HUSTED: Katy Bunder says she's scrambling to deal with waste from premade meals as more stores cater to convenience shoppers with ready-made dishes.

BUNDER: We can't repackage it, freeze it, hold onto it and then distribute it through our mobile pantry the next day.

HUSTED: She heads an Indiana group called Food Finders that distributes to food banks. But one of the biggest causes of all this food being wasted is confusion. Most consumers just don't understand date labels on food.

I'm standing in the snack aisle of the local market down the street from our station, picking up some chips and some nuts for our pledge drive. And I'm grabbing some cashew, cranberry and almond trail mix. And on the back of this bottle, there is a label that says, best by July 21, 2015. Now, researchers say that that label actually isn't a date that's an expiration date. It's put there by the producer so you eat this trail mix at its most fresh.

LONDA NWADIKE: The dates are just kind of an indication of how long the food has been around. But they're not really an indication of how safe the food is.

HUSTED: Food safety specialist Londa Nwadike says many consumers mistake sell-by and best-by dates for expiration dates and overlook perfectly safe food. That means lots of food gets tossed out that shouldn't. Hy-Vee's Paul Hoppman says that confusion also leaves stores with tons of food that no one will buy.

(SOUNDBITE OF TRASH COMPACTOR)

HUSTED: Just outside the Hy-Vee store, Hoppman's 40-yard long trash compactor is crushing packaging materials. It used to compact food waste too, but now he's using compost bins.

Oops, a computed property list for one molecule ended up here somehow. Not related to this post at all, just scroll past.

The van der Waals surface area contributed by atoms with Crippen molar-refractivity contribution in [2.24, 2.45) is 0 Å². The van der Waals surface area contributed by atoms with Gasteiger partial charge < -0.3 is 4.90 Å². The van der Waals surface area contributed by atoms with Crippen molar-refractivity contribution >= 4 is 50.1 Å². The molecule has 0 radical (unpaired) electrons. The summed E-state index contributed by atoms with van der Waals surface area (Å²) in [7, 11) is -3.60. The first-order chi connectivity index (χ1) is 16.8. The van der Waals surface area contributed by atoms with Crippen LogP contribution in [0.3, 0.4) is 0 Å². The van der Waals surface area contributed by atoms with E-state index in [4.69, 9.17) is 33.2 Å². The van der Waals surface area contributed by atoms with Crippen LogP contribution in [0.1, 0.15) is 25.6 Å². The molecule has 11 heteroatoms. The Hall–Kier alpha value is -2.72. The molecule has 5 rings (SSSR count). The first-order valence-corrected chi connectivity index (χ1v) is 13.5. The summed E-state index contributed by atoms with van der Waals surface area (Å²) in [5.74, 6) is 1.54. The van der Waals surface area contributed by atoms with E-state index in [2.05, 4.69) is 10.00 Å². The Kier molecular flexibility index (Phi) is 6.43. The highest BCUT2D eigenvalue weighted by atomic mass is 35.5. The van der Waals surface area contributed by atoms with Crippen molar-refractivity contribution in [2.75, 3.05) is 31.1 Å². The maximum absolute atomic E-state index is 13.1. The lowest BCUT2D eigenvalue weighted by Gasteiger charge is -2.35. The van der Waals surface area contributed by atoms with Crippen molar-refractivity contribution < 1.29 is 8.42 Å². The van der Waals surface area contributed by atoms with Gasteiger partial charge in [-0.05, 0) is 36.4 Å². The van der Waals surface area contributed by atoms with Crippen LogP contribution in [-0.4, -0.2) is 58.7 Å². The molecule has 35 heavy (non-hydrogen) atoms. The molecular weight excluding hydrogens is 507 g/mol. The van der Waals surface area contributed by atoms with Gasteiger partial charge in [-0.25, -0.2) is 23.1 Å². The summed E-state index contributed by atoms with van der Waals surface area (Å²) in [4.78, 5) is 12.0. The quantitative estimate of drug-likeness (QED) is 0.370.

HOPPMAN: If you just look in there, that's from salad bar, the trimmings that they had, just trimming stuff up... Looks like some lettuce.

HUSTED: Hoppman's store used to haul away landfill waste three times each week. Thanks to the compost pile, it's now only three times a month. It also works with church food banks whose workers swing by every day to pick up unsold food. And many stores now use software to help them decide just how much food to order from the warehouse. Still, Hoppman says even with those advances, food waste remains a big problem at the retail level.

HOPPMAN: As the stores have grown, that food waste has - it became more and more all the time. My progression of working in stores was 20,000, to a 30,000, to a 60,000, and then this store's 82,000 square feet.

HUSTED: And until consumers stop overbuying and start understanding date labels, there will likely be lots of space in grocery stores across the country with food that will never be eaten. For NPR News, I'm Kristofor Husted.

INSKEEP: That story comes to us from Harvest Public Media, which is a public radio reporting project that focuses on agriculture and food production issues.

Copyright © 2014 NPR. All rights reserved. Visit our website terms of use and permissions pages at www.npr.org for further information.

NPR transcripts are created on a rush deadline by Verb8tm, Inc., an NPR contractor, and produced using a proprietary transcription process developed with NPR. This text may not be in its final form and may be updated or revised in the future. Accuracy and availability may vary. The authoritative record of NPR’s programming is the audio record.